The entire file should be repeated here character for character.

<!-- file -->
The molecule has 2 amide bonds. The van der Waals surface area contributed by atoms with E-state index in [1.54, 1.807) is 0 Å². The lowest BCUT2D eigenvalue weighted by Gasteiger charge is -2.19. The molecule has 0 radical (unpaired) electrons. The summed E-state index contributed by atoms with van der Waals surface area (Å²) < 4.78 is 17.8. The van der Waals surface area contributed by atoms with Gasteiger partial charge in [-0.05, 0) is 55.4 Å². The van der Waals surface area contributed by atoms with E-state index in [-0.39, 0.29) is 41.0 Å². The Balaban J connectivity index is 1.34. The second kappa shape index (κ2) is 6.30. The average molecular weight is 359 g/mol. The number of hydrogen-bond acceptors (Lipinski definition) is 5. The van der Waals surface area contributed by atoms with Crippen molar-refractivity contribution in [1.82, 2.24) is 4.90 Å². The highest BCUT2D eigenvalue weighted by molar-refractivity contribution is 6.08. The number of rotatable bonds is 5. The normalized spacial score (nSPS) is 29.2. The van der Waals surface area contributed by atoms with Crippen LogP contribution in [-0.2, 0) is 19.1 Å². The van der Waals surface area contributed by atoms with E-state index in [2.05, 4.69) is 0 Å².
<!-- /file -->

The molecule has 2 amide bonds. The van der Waals surface area contributed by atoms with E-state index in [1.54, 1.807) is 0 Å². The lowest BCUT2D eigenvalue weighted by Gasteiger charge is -2.19. The molecule has 0 radical (unpaired) electrons. The summed E-state index contributed by atoms with van der Waals surface area (Å²) < 4.78 is 17.8. The van der Waals surface area contributed by atoms with Gasteiger partial charge in [-0.05, 0) is 55.4 Å². The van der Waals surface area contributed by atoms with E-state index in [-0.39, 0.29) is 41.0 Å². The Balaban J connectivity index is 1.34. The second kappa shape index (κ2) is 6.30. The average molecular weight is 359 g/mol. The number of hydrogen-bond acceptors (Lipinski definition) is 5. The van der Waals surface area contributed by atoms with Crippen molar-refractivity contribution in [1.82, 2.24) is 4.90 Å². The highest BCUT2D eigenvalue weighted by molar-refractivity contribution is 6.08. The number of rotatable bonds is 5. The normalized spacial score (nSPS) is 29.2. The van der Waals surface area contributed by atoms with Crippen LogP contribution in [-0.2, 0) is 19.1 Å². The van der Waals surface area contributed by atoms with E-state index in [2.05, 4.69) is 0 Å².